The Big Bang Lawsuit: “Soft Kitty” Copyright Claim Now Out Of The Bag
by Lisa D. Rhooms
Please say it isn’t so! “Soft Kitty”, a lullaby beloved by character Dr Sheldon Cooper on the hit American sitcom, the Big Bang Theory, and fans of the show at large, has become the bone of a recent copyright contention. The essence of the claim is that this song, so cherished, is an infringement of the copyright of an earlier poem “Warm Kitty”, which was published in a book of nursery rhymes.
The action, filed December 28, 2015 and brought by the plaintiffs, the children and beneficiaries of the copyright of Edith Newlin, set out in the pleadings that the producers, distributors and other parties to the series, including merchandisers, and Willis Music Company, have used their mother’s words, the “Soft Kitty Lyrics” in their entirety, except with minor change to the word order, without their authorisation. The plaintiff’s further contend that such use has resulted in great success to the show, the song having become iconic, and that the words have been reproduced, again in their entirety, on various items of merchandising, which has been beneficial to the defendants. The “Soft Kitty Lyrics”, it is claimed, were written by Edith Newlin in the 1930’s and later published in 1937, with her permission by Willis Music Company, a defendant to the claim, in a book of nursery rhymes. The plaintiffs plead that in 1964, when the copyright registration of 1937 was renewed by Willis Music Company, their mother’s copyright was also renewed.
Another interesting point raised by the pleadings, is the fact that the executives of the Big Bang Theory, actually sought to licence the “Soft Kitty Lyrics” and did so, securing an agreement with Willis Music Company. The plaintiffs claim however, that they too hold copyright in the lyrics, and such deal was brokered without their consent. Further, the executives failed to credit their mother for the lyrics, instead crediting Bill Prady, a principal of Chuck Lorre Productions, one of the defendants.
Jurisdiction for the action is claimed under section 101, the definition section of the 1976 United States Copyright Act and sections 1331 and 1338 (a) of the US Code, title 28. Later in the pleadings, the plaintiffs set out specifically, the instances in which the “Soft Kitty Lyrics” have been used on the show, to illustrate that these lyrics, sung by Dr Cooper and other characters, has become a well-known feature, sung to comfort a character who is sick or otherwise distressed. The plaintiffs also set out in detail, the use of the lyrics in merchandising, on articles such as t-shirts, hoodies and singing toys, among other items. Also set out, are other occurrences of where the lyrics have been used, for example in promotional competitions.
The plaintiffs’ claim for relief, falls within section 106 of the Copyright Act which sets out the exclusive rights of a copyright owner to the copyrighted work, including the right to reproduce the work, create derivative works based upon the earlier work, and publicly perform or display the work. The plaintiffs assert that these rights have been infringed by the defendants, and such has been “…with knowledge or reckless disregard for the plaintiff’s exclusive rights”. Further, it is contented by the plaintiffs that the alleged agreement between the defendants, regarding the licence sought for the “Soft Kitty Lyrics” amounts to contributory infringement. They therefore claim for damages, profits made from the infringement, their attorneys costs, and injunction to restrain further infringement, by virtue of sections 502 (injunction), 504 (damages and account of profit) and 505 (attorneys’ fees) of the Copyright Act.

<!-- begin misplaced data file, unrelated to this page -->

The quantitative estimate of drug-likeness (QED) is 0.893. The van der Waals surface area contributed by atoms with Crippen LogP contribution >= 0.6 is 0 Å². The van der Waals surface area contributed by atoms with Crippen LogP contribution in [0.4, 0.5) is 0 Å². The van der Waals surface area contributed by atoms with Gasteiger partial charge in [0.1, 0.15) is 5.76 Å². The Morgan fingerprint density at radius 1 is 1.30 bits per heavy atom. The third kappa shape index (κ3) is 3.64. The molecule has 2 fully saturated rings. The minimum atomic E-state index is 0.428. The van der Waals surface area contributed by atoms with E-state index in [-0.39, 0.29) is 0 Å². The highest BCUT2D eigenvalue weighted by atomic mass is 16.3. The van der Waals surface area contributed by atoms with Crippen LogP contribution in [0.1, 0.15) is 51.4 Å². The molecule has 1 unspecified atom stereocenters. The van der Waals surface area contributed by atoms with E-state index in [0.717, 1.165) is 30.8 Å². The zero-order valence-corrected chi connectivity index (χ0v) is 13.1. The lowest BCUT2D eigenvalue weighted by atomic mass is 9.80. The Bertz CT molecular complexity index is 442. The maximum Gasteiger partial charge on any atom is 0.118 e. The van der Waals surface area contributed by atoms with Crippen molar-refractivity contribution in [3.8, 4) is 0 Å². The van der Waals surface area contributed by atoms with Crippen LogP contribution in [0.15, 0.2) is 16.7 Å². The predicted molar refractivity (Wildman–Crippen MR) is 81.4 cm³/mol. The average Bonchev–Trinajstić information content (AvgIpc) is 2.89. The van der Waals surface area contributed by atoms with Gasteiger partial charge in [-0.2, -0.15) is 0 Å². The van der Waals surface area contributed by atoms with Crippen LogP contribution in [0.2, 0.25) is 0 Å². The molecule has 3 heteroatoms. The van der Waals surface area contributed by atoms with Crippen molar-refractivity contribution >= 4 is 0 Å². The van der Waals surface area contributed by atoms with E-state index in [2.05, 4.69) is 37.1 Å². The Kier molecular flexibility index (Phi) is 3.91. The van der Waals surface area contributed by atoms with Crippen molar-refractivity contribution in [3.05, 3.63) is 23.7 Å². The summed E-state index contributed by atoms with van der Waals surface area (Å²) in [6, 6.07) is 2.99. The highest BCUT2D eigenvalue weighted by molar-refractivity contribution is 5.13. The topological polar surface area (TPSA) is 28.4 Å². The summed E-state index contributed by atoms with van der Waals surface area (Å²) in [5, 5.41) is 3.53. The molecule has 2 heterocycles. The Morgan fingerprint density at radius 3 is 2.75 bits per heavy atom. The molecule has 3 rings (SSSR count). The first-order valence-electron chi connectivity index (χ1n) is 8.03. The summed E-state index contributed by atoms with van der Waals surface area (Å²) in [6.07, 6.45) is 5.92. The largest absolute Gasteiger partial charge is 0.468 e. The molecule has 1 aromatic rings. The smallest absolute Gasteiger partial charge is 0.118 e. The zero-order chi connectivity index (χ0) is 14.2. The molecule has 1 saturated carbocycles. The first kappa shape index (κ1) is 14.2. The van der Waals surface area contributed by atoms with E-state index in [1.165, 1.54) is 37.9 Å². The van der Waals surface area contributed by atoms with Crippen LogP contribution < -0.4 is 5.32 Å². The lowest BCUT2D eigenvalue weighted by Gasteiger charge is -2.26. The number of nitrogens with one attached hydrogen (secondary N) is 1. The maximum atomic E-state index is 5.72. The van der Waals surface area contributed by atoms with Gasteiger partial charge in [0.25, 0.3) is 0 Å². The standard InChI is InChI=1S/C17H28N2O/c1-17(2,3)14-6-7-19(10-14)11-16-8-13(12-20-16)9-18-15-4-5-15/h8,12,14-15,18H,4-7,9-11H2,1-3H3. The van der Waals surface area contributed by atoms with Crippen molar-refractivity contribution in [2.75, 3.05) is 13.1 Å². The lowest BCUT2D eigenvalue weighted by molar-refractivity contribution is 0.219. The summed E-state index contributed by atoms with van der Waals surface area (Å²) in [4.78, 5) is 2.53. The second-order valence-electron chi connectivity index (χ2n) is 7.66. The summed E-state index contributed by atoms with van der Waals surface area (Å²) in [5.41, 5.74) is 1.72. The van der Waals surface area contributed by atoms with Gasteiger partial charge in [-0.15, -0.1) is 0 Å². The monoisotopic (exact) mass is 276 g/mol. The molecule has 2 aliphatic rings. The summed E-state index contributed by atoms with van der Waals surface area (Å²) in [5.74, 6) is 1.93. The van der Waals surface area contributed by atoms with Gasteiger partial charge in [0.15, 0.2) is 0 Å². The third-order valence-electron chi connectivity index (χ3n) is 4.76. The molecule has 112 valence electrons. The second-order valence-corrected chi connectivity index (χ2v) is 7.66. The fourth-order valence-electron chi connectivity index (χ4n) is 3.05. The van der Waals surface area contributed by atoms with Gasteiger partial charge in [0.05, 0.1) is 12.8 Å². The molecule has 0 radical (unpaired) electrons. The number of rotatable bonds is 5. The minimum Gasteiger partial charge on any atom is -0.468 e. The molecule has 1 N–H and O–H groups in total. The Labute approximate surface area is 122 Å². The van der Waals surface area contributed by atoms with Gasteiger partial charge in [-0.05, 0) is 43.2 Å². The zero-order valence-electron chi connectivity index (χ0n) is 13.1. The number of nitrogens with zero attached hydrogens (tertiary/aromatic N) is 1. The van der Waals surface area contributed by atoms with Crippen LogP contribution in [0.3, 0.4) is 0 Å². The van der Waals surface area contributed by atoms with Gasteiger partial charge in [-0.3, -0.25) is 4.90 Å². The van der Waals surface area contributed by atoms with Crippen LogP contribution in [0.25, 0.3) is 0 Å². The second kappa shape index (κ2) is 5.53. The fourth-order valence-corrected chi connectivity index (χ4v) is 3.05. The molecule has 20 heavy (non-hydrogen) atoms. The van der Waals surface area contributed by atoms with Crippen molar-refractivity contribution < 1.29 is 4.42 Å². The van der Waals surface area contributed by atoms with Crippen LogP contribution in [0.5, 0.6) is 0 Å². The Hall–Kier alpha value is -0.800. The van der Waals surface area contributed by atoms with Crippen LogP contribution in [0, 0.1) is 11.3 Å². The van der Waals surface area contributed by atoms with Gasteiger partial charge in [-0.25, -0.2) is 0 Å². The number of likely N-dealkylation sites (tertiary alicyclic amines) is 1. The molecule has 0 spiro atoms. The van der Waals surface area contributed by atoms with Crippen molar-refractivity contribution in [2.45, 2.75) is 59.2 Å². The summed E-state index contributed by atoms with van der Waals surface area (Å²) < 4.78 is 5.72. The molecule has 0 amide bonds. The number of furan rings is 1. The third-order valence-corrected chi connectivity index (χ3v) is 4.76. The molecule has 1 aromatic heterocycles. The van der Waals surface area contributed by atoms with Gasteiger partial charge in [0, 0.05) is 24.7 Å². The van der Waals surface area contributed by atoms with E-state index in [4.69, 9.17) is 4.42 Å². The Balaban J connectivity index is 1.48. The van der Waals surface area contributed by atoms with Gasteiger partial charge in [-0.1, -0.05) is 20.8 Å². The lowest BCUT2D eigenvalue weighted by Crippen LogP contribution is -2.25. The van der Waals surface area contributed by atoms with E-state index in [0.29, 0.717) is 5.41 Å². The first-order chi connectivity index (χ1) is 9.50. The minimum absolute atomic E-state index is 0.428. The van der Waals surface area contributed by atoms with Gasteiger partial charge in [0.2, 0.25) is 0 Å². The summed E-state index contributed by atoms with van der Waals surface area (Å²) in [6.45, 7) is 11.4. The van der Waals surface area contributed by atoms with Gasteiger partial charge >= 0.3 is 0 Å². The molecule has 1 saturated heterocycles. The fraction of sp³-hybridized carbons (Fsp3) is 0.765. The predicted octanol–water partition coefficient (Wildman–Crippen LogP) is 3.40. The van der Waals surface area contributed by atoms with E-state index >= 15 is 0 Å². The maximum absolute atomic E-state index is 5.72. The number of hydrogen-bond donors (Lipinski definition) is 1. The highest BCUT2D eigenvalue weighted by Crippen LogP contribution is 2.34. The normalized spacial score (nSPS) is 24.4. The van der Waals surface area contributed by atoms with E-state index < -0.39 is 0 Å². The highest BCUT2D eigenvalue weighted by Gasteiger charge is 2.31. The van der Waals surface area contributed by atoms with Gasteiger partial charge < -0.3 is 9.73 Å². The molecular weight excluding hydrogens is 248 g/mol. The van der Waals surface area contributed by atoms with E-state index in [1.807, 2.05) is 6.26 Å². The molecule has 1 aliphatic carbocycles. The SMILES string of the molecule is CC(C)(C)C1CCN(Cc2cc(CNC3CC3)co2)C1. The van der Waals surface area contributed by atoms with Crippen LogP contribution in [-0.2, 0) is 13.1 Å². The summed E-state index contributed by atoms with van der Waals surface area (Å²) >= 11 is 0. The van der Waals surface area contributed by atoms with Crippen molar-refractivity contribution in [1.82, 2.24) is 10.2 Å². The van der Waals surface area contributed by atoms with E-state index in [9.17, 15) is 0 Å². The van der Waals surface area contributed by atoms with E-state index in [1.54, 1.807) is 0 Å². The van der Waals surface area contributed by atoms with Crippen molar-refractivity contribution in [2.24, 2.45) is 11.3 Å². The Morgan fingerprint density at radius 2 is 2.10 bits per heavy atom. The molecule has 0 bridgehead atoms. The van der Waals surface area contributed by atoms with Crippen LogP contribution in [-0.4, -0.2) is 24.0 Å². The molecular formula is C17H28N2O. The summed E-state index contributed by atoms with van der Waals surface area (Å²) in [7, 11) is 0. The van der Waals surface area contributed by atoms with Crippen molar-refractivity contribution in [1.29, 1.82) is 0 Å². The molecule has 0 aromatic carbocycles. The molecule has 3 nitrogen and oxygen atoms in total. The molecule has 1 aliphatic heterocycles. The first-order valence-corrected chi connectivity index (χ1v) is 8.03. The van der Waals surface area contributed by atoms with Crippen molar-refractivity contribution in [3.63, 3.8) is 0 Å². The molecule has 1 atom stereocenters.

As the plaintiffs have demanded a trial by jury to deal with all the triable issues, it will be interesting the see each party’s arguments, and in particular how they will deal with the issue of the licence, where Willis Music Company is in fact, as well, a copyright holder of the “Soft Kitty Lyrics”. Issues to be determined could possibly be whether as copyright holders, there was authority by Willis Music Company to issue the licence to the use of the lyrics, and whether the executives of the Big Bang Theory can rely upon the fact of copyright ownership by Willis Music Company, to claim any indemnity against infringement, on the basis of some sort of assurance that Willis Music Company indeed had the right to negotiate a licence.
While the fate of “Soft Kitty” hangs in the balance, and Dr Sheldon Cooper and the fans of the series look on to see what will happen to this iconic song, which they sometimes find themselves singing out of the blue, the decision of the jury will be of massive importance and financial consideration for both parties. Either way this decision goes, the losing party might be left clutching the ever heartening, now sadly contentious, lyrics of this lullaby.
Lisa Diana Rhooms,
Assistant Editor, QMJIP
 See pleadings here http://graphics8.nytimes.com/packages/pdf/arts/big-bang-lawsuit.pdf
 ibid para 1
 ibid para 26 “Warm Kitty” reads “Warm kitty, soft kitty, Little ball of fur, Sleepy kitty, happy kitty, Purr! Purr! Purr!” while, ibid para 48 “Soft Kitty” reads “Soft kitty, warm kitty, Little ball of fur, Happy kitty, sleepy kitty, Purr! Purr! Purr!”
 Pleading (n 1) paras 6 and 53
 Copyright Act, 1976
 US Code: Title 28 Judicial and Judiciary Procedure
 Pleadings (n 1) para 50
 ibid para 51
 ibid para 54
 Copyright Act (n 6)
 ibid s. 106
 Pleadings (n 1) para 60
 ibid para 59
 ibid paras 61-63